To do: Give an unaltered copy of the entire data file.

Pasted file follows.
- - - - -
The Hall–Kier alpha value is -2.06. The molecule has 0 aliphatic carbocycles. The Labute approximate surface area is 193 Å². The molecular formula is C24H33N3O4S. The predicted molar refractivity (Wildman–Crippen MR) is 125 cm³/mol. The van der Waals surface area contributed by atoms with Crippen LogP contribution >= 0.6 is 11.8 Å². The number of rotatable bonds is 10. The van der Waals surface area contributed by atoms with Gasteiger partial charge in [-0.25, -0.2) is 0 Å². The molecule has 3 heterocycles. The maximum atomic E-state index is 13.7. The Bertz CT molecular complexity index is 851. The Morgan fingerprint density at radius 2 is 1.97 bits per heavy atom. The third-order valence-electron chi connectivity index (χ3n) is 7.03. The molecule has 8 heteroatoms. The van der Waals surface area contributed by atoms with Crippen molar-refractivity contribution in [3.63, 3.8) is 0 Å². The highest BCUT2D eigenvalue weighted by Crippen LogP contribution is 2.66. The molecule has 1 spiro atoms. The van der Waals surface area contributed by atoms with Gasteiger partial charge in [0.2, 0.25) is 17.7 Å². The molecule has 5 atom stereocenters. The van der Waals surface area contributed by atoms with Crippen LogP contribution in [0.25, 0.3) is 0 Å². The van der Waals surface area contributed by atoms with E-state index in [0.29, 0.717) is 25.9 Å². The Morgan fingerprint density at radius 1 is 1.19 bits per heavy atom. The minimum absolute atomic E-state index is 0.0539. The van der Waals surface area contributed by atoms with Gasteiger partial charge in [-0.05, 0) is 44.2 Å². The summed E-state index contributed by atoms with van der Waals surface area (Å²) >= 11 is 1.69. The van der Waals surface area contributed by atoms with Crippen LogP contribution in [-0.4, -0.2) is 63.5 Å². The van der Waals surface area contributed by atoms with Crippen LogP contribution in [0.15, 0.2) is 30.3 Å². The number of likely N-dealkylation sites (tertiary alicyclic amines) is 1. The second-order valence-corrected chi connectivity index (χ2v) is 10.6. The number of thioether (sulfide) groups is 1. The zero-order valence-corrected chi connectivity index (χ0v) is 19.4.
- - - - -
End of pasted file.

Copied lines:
The Hall–Kier alpha value is -2.06. The molecule has 0 aliphatic carbocycles. The Labute approximate surface area is 193 Å². The molecular formula is C24H33N3O4S. The predicted molar refractivity (Wildman–Crippen MR) is 125 cm³/mol. The van der Waals surface area contributed by atoms with Crippen LogP contribution >= 0.6 is 11.8 Å². The number of rotatable bonds is 10. The van der Waals surface area contributed by atoms with Gasteiger partial charge in [-0.25, -0.2) is 0 Å². The molecule has 3 heterocycles. The maximum atomic E-state index is 13.7. The Bertz CT molecular complexity index is 851. The Morgan fingerprint density at radius 2 is 1.97 bits per heavy atom. The third-order valence-electron chi connectivity index (χ3n) is 7.03. The molecule has 8 heteroatoms. The van der Waals surface area contributed by atoms with Crippen molar-refractivity contribution in [3.63, 3.8) is 0 Å². The highest BCUT2D eigenvalue weighted by Crippen LogP contribution is 2.66. The molecule has 1 spiro atoms. The van der Waals surface area contributed by atoms with Gasteiger partial charge in [0.2, 0.25) is 17.7 Å². The molecule has 5 atom stereocenters. The van der Waals surface area contributed by atoms with Crippen LogP contribution in [0.25, 0.3) is 0 Å². The van der Waals surface area contributed by atoms with E-state index in [0.29, 0.717) is 25.9 Å². The Morgan fingerprint density at radius 1 is 1.19 bits per heavy atom. The minimum absolute atomic E-state index is 0.0539. The van der Waals surface area contributed by atoms with Gasteiger partial charge in [-0.05, 0) is 44.2 Å². The summed E-state index contributed by atoms with van der Waals surface area (Å²) >= 11 is 1.69. The van der Waals surface area contributed by atoms with Crippen LogP contribution in [-0.4, -0.2) is 63.5 Å². The van der Waals surface area contributed by atoms with Crippen LogP contribution in [0.15, 0.2) is 30.3 Å². The number of likely N-dealkylation sites (tertiary alicyclic amines) is 1. The second-order valence-corrected chi connectivity index (χ2v) is 10.6. The number of thioether (sulfide) groups is 1. The zero-order valence-corrected chi connectivity index (χ0v) is 19.4.